Katie: I would say the way in which this really does coincides with the actual hospital or even the network is just the network's emphasis on the patient voice in informing healthcare services, really having a true partnership in collaboration with patients.
Ellen Gardner: The pandemic arrives and it does seem though that the council didn't really skip a beat, that the youth were able to keep it going. Was that the case?
Katie: Yeah I would say so. And I'm actually going to turn this to Ermias a little bit in a second, because it was Ermias from one of the beginning meetings that we had, who always talked about the importance of having Zoom, especially for youth to increase access to our meetings. At first we thought it's better to do an in-person. People can actually get to know each other again. That's staff making an assumption and we got the youth to actually inform us otherwise. It was actually the youth who helped us make that transition so smoothly.
Ermias: Hey, it's Ermias, I definitely can. So the brief hiatus we had with the pandemic, we fortunately were prepared for virtual engagement through Zoom. As Katie had mentioned, I pushed for increasing the access on a digital platform to allow youth that were sometimes travelling after school, or just really wanting to save money and have a meeting from home. And so we transitioned from meeting at the Bond Street Family Health Team location to fully virtual on Zoom and attendance actually increased and engagement increased from there. We were able to continue to move forward with our next steps and that being recruitment of more youth members. And so far it's been great. There are other areas online that we've been able to collaborate and really work together on focusing on youth engagement.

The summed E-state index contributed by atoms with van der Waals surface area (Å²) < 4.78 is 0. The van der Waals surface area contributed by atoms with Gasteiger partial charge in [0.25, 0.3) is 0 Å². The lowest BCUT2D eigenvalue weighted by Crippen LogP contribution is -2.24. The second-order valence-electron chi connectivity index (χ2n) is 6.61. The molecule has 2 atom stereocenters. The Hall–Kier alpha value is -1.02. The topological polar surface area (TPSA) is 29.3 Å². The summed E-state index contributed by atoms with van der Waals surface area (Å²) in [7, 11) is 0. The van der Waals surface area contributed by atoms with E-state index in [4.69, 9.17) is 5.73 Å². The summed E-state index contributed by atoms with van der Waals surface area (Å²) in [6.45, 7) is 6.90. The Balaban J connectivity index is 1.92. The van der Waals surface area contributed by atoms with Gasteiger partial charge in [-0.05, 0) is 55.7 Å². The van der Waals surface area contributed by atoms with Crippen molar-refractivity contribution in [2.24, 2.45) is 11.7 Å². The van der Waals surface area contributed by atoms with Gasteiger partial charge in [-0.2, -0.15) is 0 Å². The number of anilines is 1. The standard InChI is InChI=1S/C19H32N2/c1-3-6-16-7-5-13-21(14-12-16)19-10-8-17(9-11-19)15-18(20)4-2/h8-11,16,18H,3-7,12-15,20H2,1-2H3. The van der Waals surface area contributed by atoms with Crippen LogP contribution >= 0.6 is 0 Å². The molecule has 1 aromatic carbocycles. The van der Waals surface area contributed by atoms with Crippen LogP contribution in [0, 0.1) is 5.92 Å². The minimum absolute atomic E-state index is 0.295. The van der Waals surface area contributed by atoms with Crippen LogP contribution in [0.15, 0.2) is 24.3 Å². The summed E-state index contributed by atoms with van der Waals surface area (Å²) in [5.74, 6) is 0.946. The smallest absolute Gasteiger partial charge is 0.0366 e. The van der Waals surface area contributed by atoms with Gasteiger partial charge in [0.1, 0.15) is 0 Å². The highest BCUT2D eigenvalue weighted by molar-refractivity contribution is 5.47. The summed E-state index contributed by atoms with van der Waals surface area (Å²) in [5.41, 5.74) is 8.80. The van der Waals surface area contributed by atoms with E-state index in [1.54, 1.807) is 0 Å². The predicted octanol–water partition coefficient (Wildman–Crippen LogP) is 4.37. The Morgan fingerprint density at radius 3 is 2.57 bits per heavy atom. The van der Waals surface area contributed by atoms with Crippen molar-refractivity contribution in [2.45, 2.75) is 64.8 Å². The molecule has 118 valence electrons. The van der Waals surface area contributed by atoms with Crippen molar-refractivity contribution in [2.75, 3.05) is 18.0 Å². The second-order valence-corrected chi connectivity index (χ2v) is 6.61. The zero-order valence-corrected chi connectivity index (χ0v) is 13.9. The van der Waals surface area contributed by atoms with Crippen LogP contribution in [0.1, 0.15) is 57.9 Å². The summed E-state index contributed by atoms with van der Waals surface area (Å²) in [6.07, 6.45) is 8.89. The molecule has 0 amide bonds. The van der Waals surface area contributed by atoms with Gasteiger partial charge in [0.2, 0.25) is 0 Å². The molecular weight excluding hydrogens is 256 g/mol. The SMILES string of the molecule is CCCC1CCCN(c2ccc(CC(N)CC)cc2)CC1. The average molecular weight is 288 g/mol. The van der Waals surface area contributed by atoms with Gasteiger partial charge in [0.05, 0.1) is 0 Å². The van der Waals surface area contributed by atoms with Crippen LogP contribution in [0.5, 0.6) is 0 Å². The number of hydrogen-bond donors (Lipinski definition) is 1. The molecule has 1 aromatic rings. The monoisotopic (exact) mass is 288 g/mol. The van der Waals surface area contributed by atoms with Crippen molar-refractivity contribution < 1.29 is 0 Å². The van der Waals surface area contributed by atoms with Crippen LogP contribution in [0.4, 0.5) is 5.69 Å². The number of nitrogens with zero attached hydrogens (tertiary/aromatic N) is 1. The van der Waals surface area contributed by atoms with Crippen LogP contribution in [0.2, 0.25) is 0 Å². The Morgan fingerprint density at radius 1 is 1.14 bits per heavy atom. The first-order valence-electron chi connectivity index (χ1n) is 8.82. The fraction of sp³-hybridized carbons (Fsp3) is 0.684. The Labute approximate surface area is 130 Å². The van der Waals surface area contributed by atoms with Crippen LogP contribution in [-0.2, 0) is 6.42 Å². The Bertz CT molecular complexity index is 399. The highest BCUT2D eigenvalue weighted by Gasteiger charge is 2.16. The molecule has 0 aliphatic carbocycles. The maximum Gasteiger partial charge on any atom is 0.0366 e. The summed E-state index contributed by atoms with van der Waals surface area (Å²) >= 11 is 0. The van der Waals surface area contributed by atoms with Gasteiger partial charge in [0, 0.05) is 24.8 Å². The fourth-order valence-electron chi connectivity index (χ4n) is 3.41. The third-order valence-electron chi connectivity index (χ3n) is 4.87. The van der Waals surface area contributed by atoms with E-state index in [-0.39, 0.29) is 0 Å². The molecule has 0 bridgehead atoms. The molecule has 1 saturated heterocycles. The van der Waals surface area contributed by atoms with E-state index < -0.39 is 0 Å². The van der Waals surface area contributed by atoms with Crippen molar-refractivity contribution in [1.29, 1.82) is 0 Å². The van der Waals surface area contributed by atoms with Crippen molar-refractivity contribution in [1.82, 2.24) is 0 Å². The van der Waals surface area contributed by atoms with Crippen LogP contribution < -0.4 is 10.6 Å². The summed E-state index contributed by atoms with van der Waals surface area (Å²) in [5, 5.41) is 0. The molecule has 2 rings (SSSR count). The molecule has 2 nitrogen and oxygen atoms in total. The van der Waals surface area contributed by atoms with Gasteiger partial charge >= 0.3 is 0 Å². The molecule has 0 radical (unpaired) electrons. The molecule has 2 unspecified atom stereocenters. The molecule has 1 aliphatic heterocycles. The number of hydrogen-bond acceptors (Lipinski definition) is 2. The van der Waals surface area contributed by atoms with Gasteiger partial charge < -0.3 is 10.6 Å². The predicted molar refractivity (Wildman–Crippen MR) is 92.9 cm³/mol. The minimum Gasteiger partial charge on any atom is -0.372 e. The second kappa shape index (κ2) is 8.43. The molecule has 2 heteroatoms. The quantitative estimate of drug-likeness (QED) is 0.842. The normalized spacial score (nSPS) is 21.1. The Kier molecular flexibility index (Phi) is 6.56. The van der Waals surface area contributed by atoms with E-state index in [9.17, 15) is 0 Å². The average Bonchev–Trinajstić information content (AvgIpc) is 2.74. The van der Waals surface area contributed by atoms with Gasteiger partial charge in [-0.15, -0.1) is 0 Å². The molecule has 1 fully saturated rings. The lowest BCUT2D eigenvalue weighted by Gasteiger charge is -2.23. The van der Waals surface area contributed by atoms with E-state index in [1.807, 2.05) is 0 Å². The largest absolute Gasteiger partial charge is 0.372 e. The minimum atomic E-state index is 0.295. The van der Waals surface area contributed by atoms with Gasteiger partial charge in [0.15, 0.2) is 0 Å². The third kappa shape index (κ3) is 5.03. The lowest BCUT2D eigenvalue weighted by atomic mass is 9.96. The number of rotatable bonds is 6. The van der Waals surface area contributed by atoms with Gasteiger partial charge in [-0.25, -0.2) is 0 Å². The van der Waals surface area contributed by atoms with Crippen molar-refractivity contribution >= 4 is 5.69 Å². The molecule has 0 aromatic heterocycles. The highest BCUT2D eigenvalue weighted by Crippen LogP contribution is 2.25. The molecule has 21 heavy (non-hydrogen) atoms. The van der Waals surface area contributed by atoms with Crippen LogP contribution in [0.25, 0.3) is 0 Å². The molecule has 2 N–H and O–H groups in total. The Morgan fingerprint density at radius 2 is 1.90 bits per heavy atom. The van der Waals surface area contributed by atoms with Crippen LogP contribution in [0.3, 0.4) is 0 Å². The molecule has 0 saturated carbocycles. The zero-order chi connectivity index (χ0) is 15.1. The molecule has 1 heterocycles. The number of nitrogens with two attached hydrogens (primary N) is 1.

Muzammil: Absolutely. I concur a hundred per cent with Ermias and Katie. We've seen increased rates of engagement and attendance. In fact, our productivity has gone up as well. We've been a lot more productive knowing that we moved all of our work virtually to one platform called Slack as well. And that's made our project management a lot simpler, a lot easier, a lot more efficient, and it just makes us work really well as a team. And as a result, I think we've been very productive throughout the pandemic.